12. 12. Ongoing support for open monograph community initiatives Libraries are committed to open • Our values align • Willing to demonstrate that commitment financially • However, we still need to prioritise and be selective – we can’t support everything – but we do want to support the venues our academics want to publish in What we expect in return for our investments • Good quality content and publishing opportunities • Good, professional experience and services for our authors • Open and transparent governance • Open and transparent finances and business plans
  13. 13. Thank you Photo by Priscilla Du Preez on Unsplash s.thompson@york.ac.uk @sarah_thomp5263

Hinweis der Redaktion

  • Today I want to talk about some of the things we’re doing at the University of York Library to help create and foster an open research culture – and how support for open access publishing plays a big part in that.
  • The University of York launched its new strategy a year ago, in October 2021, which includes a clear vision for itself as a University for Public Good. Since then, the Library has created its new roadmap and taken the opportunity to reaffirm our commitment to Open. There are two quotes here from our Library roadmap. One pledges to continue the leadership role we’ve been taking to establish a culture of open research at the university, working collaboratively across the sector as we do so. The second promises we will have an even stronger focus on supporting OA publishing and open educational resources, and that we will invest in the further development of our shared university press and OA repositories.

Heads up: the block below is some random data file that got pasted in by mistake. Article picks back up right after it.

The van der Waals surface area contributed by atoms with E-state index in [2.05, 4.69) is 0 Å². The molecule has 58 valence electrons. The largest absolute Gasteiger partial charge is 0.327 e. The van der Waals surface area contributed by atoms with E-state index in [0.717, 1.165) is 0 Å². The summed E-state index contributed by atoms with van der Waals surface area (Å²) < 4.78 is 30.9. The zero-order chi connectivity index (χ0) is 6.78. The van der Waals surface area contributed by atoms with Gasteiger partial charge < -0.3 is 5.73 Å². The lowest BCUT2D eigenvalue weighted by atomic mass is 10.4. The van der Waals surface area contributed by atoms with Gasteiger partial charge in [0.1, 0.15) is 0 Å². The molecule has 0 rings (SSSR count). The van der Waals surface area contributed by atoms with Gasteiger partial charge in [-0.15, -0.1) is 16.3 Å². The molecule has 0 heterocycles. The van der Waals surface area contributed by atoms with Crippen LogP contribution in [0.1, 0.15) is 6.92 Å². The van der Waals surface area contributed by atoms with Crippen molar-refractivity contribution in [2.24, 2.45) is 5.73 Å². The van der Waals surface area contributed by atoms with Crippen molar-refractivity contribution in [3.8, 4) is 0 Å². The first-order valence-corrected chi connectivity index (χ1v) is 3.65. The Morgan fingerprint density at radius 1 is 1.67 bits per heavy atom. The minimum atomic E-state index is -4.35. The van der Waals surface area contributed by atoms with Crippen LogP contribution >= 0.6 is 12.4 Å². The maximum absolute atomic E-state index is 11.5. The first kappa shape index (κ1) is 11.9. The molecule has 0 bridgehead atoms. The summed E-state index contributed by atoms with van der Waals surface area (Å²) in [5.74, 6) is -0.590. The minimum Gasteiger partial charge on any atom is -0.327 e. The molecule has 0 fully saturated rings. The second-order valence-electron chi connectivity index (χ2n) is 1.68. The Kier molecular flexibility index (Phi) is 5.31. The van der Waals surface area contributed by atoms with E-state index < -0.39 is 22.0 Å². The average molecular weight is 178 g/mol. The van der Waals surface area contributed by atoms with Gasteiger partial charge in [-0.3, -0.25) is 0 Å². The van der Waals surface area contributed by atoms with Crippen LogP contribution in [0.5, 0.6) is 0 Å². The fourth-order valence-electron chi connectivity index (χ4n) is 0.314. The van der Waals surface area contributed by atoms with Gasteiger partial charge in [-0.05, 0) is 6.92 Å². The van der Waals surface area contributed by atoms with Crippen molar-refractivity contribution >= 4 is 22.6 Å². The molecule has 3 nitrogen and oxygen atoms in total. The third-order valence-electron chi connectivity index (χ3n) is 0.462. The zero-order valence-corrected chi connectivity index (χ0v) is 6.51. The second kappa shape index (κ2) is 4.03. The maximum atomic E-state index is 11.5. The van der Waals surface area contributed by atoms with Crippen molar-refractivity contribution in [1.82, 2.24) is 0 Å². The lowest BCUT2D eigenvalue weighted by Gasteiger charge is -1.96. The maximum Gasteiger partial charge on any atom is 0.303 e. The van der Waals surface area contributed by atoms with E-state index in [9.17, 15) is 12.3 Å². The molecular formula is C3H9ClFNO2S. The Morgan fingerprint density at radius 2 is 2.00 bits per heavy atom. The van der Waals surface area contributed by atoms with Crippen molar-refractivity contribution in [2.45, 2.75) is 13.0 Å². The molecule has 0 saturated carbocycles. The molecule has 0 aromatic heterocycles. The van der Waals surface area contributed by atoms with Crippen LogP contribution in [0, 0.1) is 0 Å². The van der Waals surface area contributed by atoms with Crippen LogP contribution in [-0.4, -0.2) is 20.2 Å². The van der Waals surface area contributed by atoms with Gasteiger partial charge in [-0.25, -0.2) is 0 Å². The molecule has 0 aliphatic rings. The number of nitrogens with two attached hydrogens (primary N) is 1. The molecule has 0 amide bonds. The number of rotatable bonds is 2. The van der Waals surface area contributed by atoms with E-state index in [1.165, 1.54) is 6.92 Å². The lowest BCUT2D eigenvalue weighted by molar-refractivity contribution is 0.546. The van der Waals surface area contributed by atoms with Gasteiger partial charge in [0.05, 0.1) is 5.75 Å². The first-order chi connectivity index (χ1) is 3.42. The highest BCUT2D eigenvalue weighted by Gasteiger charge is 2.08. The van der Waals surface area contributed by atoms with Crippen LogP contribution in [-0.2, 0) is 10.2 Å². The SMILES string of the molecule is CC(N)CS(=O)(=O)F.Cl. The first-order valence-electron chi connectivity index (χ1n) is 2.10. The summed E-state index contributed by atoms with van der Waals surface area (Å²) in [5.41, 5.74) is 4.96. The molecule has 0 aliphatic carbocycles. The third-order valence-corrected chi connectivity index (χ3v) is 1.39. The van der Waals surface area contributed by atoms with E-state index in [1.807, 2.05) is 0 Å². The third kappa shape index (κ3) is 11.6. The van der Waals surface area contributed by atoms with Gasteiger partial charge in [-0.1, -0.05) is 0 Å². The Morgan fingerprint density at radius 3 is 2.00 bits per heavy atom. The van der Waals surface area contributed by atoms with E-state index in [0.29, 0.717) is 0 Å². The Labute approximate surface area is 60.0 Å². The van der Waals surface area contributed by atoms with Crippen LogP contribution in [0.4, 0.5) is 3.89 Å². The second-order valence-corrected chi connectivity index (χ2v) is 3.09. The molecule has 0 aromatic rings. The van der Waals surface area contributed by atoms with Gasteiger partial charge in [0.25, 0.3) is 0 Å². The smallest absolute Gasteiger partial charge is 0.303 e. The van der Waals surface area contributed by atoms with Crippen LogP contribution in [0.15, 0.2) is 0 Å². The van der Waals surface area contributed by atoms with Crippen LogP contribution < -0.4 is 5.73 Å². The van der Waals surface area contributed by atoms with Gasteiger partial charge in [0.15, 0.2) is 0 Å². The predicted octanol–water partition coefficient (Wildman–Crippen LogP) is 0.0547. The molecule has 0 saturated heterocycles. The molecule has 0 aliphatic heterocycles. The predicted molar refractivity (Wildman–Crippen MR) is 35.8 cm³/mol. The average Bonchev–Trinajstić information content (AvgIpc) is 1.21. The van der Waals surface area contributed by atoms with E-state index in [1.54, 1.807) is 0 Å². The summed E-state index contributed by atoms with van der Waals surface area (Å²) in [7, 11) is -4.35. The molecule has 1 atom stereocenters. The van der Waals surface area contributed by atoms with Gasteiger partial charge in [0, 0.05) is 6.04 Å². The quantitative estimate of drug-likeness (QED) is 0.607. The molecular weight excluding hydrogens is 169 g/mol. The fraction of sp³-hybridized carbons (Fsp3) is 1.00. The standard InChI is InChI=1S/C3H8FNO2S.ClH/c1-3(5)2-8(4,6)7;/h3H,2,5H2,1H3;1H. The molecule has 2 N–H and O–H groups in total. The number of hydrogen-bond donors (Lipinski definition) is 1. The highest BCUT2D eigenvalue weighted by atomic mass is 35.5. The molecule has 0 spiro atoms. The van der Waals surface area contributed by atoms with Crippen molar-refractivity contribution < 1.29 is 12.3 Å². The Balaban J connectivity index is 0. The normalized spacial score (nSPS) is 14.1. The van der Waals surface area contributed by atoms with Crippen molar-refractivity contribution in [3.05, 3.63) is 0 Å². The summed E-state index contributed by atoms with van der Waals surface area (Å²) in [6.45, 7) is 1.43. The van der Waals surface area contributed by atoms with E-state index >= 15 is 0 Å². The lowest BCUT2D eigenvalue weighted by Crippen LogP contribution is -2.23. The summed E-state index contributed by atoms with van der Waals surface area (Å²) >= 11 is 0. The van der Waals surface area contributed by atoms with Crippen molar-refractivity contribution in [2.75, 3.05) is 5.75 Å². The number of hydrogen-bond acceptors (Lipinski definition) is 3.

• The Library worked with others in the University to create a statement affirming York’s commitment to the values, principles and culture of open research. Since that statement was launched in May 2020, we’ve led a number of initiatives promoting open research, for example: an advocates network of practitioners, a good practice awards scheme and – most recently – a skills framework which can be applied to research methodologies across all disciplines.
  • We support open access publishing in a number of ways.

    One is by running our own fully open access press – White Rose University Press – in partnership with the universities of Leeds and Sheffield. This slide shows images of some of the monographs we have published to date.

  • Our monographs are currently funded through BPCs, which are paid either by a funder or (for academics from York, Leeds and Sheffield) the respective library.

    Quality and rigour is very important to us and everything we publish is peer reviewed.